Insurance Commissioner Jim Donelon announced March 2 that he has issued Bulletin 2021-03 reminding insurers of their obligations to policyholders as they work with consumers affected by the devastating 2020 hurricane season and impacted by the extreme winter weather that occurred in February.
In the bulletin, Donelon told insurers they must provide copies of policies when policyholders ask for them and they must continue to engage with their customers even if those policyholders hire a public adjuster. He further reminded insurers that it was in their own interest to do so to avoid litigation.
Bulletin 2021-03, Donelon’s third communication to insurers about good faith dealing with policyholders harmed by hurricanes Laura, Delta or Zeta, also counsels policyholders to do their best to provide the proof of loss documentation that insurers need to process their claims.
“We’ve heard from policyholders in the Lake Charles area that many people are still having trouble engaging contractors, crews and materials to make repairs on homes, businesses and places of worship damaged by hurricanes Laura and Delta,” Donelon said. “I am committed to making insurers understand the extraordinary nature of the 2020 hurricane season and that working with policyholders is the only way forward for a strong recovery in the state of Louisiana.”
After a catastrophe, policyholders have an initial 180 days to file documentation (proof of loss) of their claim with their insurer. Policyholders might have a few extra days to submit such documentation, including photos, estimates and receipts to their insurance companies if they were under a declaration of emergency and civil authorities were denying the insured access to the property after the event. There are other circumstances that may also extend that 180-day deadline, according to the department news release.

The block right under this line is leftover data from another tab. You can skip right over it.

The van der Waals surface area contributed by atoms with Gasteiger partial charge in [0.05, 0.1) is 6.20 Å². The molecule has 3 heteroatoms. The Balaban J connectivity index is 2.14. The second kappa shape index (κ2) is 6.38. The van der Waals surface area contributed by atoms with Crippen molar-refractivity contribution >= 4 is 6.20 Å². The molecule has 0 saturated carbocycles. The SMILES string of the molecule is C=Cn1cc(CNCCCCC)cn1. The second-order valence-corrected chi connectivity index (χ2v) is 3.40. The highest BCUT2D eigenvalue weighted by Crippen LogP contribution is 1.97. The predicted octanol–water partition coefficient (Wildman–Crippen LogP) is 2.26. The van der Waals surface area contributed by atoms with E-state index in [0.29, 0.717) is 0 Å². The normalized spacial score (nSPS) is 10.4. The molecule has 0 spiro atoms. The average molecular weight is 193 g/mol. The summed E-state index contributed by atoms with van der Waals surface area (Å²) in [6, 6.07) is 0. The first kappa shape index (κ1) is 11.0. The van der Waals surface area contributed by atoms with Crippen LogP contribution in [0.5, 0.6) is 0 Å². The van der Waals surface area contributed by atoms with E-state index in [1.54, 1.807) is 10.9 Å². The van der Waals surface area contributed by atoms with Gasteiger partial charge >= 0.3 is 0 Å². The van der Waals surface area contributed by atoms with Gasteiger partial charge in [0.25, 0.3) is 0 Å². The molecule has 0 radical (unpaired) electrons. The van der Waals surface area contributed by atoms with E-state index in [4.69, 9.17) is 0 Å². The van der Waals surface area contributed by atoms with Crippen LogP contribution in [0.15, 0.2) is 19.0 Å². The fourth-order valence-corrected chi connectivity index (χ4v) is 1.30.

The initial 180-day mark after Hurricane Laura was Feb. 23, just as policyholders were emerging from a deep freeze with extended power outages, making it difficult for many to focus on their insurance claim. The 180-day file date for proof of loss forms for Hurricane Delta is April 7, 2021, and Hurricane Zeta is April 26, 2021.
In addition to complaints about claim delays and looming deadlines, the department received complaints against insurers not providing full copies of policies as required in the Policyholder Bill of Rights (R.S. 22:41). All policyholders are entitled to receive copies of their policies from their insurer in a timely manner. Any policyholders who are not receiving copies of their policies after requesting them should file a complaint with the department, he advised.
In the bulletin, Donelon reminded insurers and agents that public adjusters are not authorized to act as legal representatives for policyholders under Louisiana law and that the involvement of a public adjuster does not affect an insurer’s or agent’s obligation to communicate with policyholders. Donelon encouraged consumers to file complaints with the Department of Insurance if they are experiencing difficulty contacting their insurer or agent and were told it is because they have hired a public adjuster.
Even as Commissioner Donelon urged insurance companies to work with policyholders, he encouraged consumers to be aware of the deadlines and strive to meet them. Bulletin 2021-03 is ultimately a reminder that companies should act in good faith and fair dealing with their policyholders and are encouraged to grant leniency even as certain legal deadlines still stand. Policyholders who need to file a proof of loss should review their policy and contact their agent or insurer for guidance on the exact deadline per their policy.
Some consumers have told the department that they have not been able to gather complete documentation of their losses because they are still trying to engage contractors or are still incurring additional living expenses while displaced from their homes. In those situations, the Department of Insurance advises policyholders to do the best they can, advise their insurers of their efforts, keep them posted about the situation and follow up with additional documentation when it becomes available.
Agents and insurers also can advise what documentation will fulfill a policyholder’s proof of loss obligation. A sufficient proof of loss could include the initial damage claim, as well as photos, contractor estimates, receipts for temporary repairs and any other documentation reasonably required by the company.